story and biology

Wednesday, August 4th, 2004

I had a great time at Narratives. Good food, good talk, good friends. And we’ll be missing one of our members as she moves on to other hopefully fulfilling enterprises. We had a discussion in the midst of which I had to leave about publishing issues. Aside from the process, the subject got me to thinking about basics, storytelling at the biological level, although biology might be a little breathtaking.

The question goes to need. Humans are animals who need the company of others; they need friends, talk, sharing, conflict, some measure of society. Story meets many of those needs. A story develops during the card game, a thread that makes the time mean something, good, bad, in the middle. We need the narrative to get the punch-line, the story. We need to experience stories because without them the world wouldn’t make a lot of sense. “What happened” is a basic question that goes to making sense of events. From explanation to analysis to description to demonstration–all can or may manifest as story narrative. But kinds of story (narrative poems, ballads, flash fiction) really aren’t what I’m hinting at here. The telling is what matters: the form is the way we experience.

Some people I know love telling and writing stories. I have a good friend who tells “true” stories about his life that run the range of human experience and story forms. Nobody asked him tell them, although he was often encouraged. “Tell him about the time that . . . ” one friend says to another, and then the listeners listen, laugh, or react with a shake of the head at the the sad end of the protagonist. Circumstance dictates.

“Hey, remember when . . .”

“Yes. Tell me.”

Mythological space is vast. This is where publishing comes in. The industry, the profession, the byline. Publishing is a necessary means of getting the story, the message, the letters out; it’s linked to the industry, the machine, the network of the existence, distribution, and storing of creative thought, a manifestation of social organization, political form, media, and tradition. No publishing without letters or a means of recording voice. “Something” has to be published. The “something” has to be transferred from one hand to the next. We worry about it, want it, like it, and profit from it in many ways. It’s a method of meeting human need and investment.

There are a lot of things we don’t need. Blue toothpaste, for example.

But discussion of markets, publishing, papers, prestige, and the business of storytelling and media will always lead the writer and the reader back to the basics. Without story we can’t live. We need to hear stories, need to tell them, whatever their forms. Bravo to the audience.

Everybody wants the good guy to win. But not everyone will agree on the criteria. The audience wants Odysseus to make it home and drive off the suitors. Luke Skywalker aims and fires, and does anyone wish for a glancing blow? Out there under the purple clouds (you can just see the twinkle) is a flash of light. You begin to move toward it. The hero sets off to find that grail so needed for salvation. We have the departure, the test, the return, the protagonist slimmed by fire and cold. The hero rises then falls. The search, the fall, the rise, the winning and the losing.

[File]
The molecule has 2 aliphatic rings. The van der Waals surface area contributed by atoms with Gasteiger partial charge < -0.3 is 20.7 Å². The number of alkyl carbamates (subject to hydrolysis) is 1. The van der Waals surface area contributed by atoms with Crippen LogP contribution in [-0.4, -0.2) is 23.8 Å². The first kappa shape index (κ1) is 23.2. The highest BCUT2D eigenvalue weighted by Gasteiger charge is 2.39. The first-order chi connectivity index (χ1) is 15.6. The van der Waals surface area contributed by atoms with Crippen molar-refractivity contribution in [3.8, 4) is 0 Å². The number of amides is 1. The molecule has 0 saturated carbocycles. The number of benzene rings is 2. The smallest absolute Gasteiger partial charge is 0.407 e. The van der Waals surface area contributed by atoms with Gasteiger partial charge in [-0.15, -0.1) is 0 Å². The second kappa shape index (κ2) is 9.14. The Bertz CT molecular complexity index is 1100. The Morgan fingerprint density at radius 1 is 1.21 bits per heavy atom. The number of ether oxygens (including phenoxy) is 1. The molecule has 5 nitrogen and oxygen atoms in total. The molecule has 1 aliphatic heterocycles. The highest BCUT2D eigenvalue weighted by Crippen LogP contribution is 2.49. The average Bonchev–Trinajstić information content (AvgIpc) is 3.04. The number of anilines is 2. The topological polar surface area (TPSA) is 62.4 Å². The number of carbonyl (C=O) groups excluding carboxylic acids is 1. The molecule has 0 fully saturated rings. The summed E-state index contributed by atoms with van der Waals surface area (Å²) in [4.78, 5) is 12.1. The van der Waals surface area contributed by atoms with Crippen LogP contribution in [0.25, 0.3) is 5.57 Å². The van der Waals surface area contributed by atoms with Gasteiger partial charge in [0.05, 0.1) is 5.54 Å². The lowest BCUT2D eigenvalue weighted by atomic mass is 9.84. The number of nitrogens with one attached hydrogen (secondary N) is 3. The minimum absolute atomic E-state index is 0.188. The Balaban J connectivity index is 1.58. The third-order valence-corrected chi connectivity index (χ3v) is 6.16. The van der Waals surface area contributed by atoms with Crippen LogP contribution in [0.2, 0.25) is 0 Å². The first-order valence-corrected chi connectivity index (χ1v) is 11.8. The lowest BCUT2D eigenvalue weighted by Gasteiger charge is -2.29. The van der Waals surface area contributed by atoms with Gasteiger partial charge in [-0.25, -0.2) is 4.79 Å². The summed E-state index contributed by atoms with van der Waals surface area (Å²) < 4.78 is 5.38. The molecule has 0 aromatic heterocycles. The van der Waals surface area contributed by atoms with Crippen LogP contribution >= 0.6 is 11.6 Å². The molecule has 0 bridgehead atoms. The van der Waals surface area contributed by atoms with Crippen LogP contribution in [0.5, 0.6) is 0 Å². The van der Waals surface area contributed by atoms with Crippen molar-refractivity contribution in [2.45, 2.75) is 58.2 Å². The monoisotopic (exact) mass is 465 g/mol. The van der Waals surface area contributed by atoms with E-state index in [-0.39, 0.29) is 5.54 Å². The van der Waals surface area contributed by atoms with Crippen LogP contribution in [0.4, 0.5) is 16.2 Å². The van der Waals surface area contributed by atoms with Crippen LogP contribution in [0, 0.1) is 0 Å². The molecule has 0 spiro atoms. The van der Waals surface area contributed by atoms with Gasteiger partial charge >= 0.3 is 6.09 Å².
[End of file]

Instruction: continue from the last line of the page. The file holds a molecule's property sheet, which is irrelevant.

Same old story. And keep ringing it.


6 responses to “story and biology”

  1. Neha says:

    Why write if it’s all been said before anyway?

  2. Maureen says:

    …Because it [the story] is not exactly the same with each retelling….

    ..Because even if you comment or write on something that has been said or done before..your perspective is a new one..it is not exactly “the same old story”…

    By the way, I sent out a message on “Narrative” yesterday..but I don’t think it went through..Suffice it to say, I had a job interview after work..wish me luck..my the gods find favor upon me..

    Most Graciously,

    Maureen
    *A Mayde in her own little woode….

  3. steve says:

    Neha, you know the answer to that question.

    When a soldier returns home from Iraq hers is a similar story to Homer’s. The context changes, and so does the audience.

  4. gibb says:

    Of course Neha understands. But the perception, point of view, and persistance of a story is driven by frame of mind and intensity. Neha’s story right now is one of separation and it colors much of what she sees and feels around her. Thus, the context changes the story of Neha reading this post. The story is also changed by her conscious decision to let it be changed. And Neha, you understand all this better than a large majority of the human population (’cause you’re kinda smart that way).

  5. Neha says:

    I love being spoken for. Ofcourse I understand. Sometimes questions are asked to give answers to those who think ten times before raising their hands to ask them.

  6. Neha says:

    Hey Teach, I’m not at TypePad anymore.